(x = space)





I’m not sure what to say

It’s been a day

I slept in bouts and woke up

Very tired

I got some coffee for the

Caffeine and the ritual

I started writing, trying to find

A way through the events that matter

Seasons and ideas

What might move us

One by one and as a people

Of the planet, who for now have

Such a nascent idea of

Who of Earth we are

Thousands of years in groups,

The rise and fall

Sometimes extinction

Through disaster,

Sometimes disaster through conquest

Then the conquered fall

Harry Lime says

The Borgias had war

And sponsored the Renaissance

While the Swiss had peace

And only produced the cuckoo clock

Great striving

Requiring great tyranny

Do you believe that?

I don’t,

And Harry was taken in a sewer

Underneath Vienna, by the way

Peace is a practical

Possibility—of course, it is

Think how much does not

Have to be destroyed

Except for fear

In tyranny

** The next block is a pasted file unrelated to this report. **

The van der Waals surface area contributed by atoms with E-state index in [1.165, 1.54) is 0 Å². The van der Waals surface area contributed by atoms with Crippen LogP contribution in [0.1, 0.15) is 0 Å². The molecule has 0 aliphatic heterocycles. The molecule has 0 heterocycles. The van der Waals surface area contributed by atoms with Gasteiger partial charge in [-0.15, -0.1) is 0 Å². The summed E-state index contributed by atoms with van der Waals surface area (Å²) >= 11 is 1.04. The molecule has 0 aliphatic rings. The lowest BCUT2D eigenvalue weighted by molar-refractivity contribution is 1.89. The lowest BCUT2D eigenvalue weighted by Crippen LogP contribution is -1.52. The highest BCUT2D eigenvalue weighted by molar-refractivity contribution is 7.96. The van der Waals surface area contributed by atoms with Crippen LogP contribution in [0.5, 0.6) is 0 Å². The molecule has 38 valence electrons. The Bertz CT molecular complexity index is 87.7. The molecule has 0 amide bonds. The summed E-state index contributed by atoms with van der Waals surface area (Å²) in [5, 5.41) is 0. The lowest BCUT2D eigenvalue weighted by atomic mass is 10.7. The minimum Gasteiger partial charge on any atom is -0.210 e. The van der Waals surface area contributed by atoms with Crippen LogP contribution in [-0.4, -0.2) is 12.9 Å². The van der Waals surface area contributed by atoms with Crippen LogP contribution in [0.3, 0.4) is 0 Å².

In peace, there is plenty

There is art as well

I think Harry also forgot about how

Art is patronized and how

Patronage does not need

A dictator’s purse

Coffered by the people, anyway


Can we imagine having

Everything we need?

Do we think it would be over,

The human drive?

I think we would explore

What is beyond crushing need

In a universe,

A universe,

With which we haven’t started

Beyond machines

Impartial theories

Take away the bullies

And concomitant destruction,

There is finally a chance

For everything


C L Couch



The Third Man, a film directed by Carol Reed, written by Graham Greene

Greene wrote the novella of the same name as preparation for the screenplay. Anton Karas wrote and performed the score, which featured only the zither. The title music “The Third Man Theme” topped the international music charts in 1950, bringing the previously unknown performer international fame. The Third Man is considered one of the greatest films of all time, celebrated for its acting, musical score and atmospheric cinematography.

Halliwell, Leslie and John Walker, ed. (1994). Halliwell’s Film Guide. New York: Harper Perennial. ISBN 0-06-273241-2. p 1192 [cited at Wikipedia]


By PunkToad from oakland, us – Cardinal Cuckoo ClockUploaded by clusternote, CC BY 2.0, https://commons.wikimedia.org/w/index.php?curid=27515171

Cardinal Cuckoo Clock, 126 1st Ave. Minneapolis MN